Well parroted!

    Navy ground forces” ie Seals, Seebees and FMF Corpsman use M4

    Seals do use M-4 BUT Seebees SP and other navy armed staff use M-16A2s.

    Seebees M16A3 and M4, but all Corpsmen below E5 use M4. OK not all Seebees.

    I know Marines who still have A2s they shoot in reserves and I know new Marins who use A4s and the Corps uses more A4s than M-4s sorry but true.

    We know Marines use M16, with A4 becoming standard. Already said that too.

    Only officers and crew operators use M-4s in the USMC the M-16A4 is in use.

    That means even fever M16s. Less and less M16s.

  • Lance

    Not really Rohan

    All none officers in the USMC infantry use A4s, only crew operators and officer use M-4s and Corpsmen do use M-16s too They train at the gun club im at and I see corpsmen use M-16s. All USCG personel who use the same range all M-16A2s and As for the USAF Yes PJs have M-4s so do some APs BUT i know JTACs and other armed staff have A2s.

    Yes the M-16 is not universal USAF and Army are carbine nuts. But other service will use M-16s for many years to come.

  • Rohan

    All none officers in the USMC infantry use A4s,..
    (can you write that in English please)

    Not all Corps officers use M4s, just all the officers issued long arms.

    People can use what they like at the gun club , M14, M16, SCAR, HK-416, etc. Their issue weapon is M4. My issue weapon wasn’t a M16 or a SLR or a M60 (my issue was a pistol & SMG), but I still shot every weapon.

    Marine are the last major ground combat user of the M16. With M27 coming on line, and Marines can discover a better, more reliable weapon, they may change as well.

    M27 could easily replace M4 as well.

  • andrew

    Lance, Rohan…I know you guys want to keep going back and forth for another 5 months, but here’s the thing: you’re both wrong. M4s and M16s are BOTH used by USMC line infantry units.

    Officers might have an M4, or just an M9. The Colonel (now a Major General) I was on a PSD team for? He just carried an M9 and had a big shiny eagle in the middle of his flak. That’s all he had on him.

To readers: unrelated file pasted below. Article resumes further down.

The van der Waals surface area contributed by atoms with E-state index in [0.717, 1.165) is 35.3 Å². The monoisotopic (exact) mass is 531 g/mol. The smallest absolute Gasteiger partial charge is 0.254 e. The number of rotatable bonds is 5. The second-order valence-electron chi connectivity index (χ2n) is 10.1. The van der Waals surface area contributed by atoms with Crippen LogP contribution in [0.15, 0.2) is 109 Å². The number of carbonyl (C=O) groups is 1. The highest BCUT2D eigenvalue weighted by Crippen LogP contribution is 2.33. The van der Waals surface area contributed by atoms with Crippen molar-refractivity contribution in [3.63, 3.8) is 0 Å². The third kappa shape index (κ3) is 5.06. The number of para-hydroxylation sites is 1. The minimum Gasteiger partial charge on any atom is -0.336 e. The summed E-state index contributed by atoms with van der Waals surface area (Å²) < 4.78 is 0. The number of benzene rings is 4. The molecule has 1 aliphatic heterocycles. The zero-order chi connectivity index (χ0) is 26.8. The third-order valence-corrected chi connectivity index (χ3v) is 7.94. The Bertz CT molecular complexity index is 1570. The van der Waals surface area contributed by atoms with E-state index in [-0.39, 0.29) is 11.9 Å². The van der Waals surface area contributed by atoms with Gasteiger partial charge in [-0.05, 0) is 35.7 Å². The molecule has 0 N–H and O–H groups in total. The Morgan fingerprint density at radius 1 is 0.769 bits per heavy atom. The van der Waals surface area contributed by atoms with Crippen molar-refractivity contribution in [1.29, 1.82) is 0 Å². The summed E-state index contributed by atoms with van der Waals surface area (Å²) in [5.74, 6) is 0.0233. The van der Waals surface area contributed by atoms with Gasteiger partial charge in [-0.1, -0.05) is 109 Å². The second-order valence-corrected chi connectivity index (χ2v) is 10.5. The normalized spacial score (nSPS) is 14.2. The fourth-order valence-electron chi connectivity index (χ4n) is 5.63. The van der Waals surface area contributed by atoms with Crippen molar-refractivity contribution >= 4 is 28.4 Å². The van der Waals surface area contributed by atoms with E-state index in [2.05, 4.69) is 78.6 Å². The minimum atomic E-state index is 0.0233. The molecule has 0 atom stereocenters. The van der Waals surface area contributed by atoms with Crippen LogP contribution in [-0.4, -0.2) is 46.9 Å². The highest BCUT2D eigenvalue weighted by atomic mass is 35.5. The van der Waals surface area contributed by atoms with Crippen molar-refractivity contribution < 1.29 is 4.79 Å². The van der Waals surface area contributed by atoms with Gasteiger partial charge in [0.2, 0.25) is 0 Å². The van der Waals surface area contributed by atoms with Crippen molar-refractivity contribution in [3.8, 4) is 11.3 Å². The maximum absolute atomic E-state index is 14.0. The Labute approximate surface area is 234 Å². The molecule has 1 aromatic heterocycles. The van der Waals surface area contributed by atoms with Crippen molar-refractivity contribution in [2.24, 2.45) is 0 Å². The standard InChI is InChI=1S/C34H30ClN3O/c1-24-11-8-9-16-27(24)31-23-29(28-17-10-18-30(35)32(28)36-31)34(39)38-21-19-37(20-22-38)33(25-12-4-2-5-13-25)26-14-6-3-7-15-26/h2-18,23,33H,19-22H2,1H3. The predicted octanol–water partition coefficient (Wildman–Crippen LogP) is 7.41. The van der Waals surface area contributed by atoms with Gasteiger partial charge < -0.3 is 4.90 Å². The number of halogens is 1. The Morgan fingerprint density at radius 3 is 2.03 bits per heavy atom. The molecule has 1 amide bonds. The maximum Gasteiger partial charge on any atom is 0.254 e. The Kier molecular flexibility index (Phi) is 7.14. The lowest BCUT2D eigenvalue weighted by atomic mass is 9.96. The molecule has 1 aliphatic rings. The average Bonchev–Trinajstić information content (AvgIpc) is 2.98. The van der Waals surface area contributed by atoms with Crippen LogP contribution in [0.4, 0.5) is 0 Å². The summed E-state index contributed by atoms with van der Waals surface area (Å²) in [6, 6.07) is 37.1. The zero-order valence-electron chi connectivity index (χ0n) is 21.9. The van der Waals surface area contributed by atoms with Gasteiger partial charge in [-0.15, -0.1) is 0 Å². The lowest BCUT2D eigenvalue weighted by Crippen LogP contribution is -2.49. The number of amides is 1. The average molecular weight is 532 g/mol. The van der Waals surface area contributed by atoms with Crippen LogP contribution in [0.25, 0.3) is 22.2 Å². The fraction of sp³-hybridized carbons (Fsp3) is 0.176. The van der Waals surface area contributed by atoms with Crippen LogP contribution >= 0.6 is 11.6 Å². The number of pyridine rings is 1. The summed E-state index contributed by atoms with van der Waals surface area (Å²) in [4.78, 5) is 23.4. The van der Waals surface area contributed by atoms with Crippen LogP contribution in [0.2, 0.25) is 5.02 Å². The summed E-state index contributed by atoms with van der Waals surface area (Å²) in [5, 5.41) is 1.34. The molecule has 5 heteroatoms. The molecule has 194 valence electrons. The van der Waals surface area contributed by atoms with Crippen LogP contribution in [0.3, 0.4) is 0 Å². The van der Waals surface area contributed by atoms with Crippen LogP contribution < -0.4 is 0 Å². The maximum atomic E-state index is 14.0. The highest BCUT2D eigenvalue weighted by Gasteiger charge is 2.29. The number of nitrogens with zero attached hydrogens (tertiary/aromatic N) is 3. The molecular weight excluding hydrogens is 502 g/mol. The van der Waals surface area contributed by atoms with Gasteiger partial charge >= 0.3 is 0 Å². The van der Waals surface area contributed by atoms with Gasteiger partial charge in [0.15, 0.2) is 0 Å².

Corpsmen SHOULD have M4s, but they might have M1014s or M16A4s or even A2s in some rare instances. I carried either an M4, or a Para-SAW, or an MGL. Or two of the three.

    The M27 as an M4 replacement…oh, God, please no. Just what we need, an 11lb weapon to replace a 6lb one. We have enough stuff to carry, and the M4 is a great weapon.

  • Rohan

    Andrew,

    When did I say the Corps solely used M16. If officers use it, obviously is uses both.

    And when did the M27 weight 11 pounds? My old 7.62 L1A1 (imperial FAL) weighted 11lb. M27 is 7.9lb, M16A2 is 7.8lb, the M4 6.4lb. A 1 1/2 pound difference.

    Proponents of the auto-rifle program say its lightweight, 7.9-pound design will improve accuracy, especially while on the move in a firefight.
    http://www.marinecorpstimes.com/news/2010/04/marine_iar_041910w/

  • Lance

    I agree with you andrew the M-27 would be a poor rilfe choice BUT i think the action it uses the H&K 416 is a great weapon to replace the M-4. But I think the M-16 will stay in service since its made for rilfemen and it has longer range than the shorter M-4.

  • Lance

    Rohan

    I think if the USMC went with a all 416 service they pic the lighter varient for grunt work none IAR stuff. The A4 is a bit more accurate past 300 meters and is chosen for other reasons so that why the A4 is still in serve and no planes are around to replace A4s.

  • Rigby

    Are they also going to be looking at the 20″ barrel version, or would that be too similar to the SR-25?
    Either way, the addition of a battle rifle will enhance long range and urban capabilities at squad level dramatically, especially over the M4A5 with its 14″ barrel and 5.56 round.

  • Operator

    Loved reading all your comments – that’s how forums should operate.

    My 2 bob – I’m classic old-school… give me an SLR everyday!
    loathe Augs-A1/2 dance-5.56 is crap—-but, H&K anything is a fav.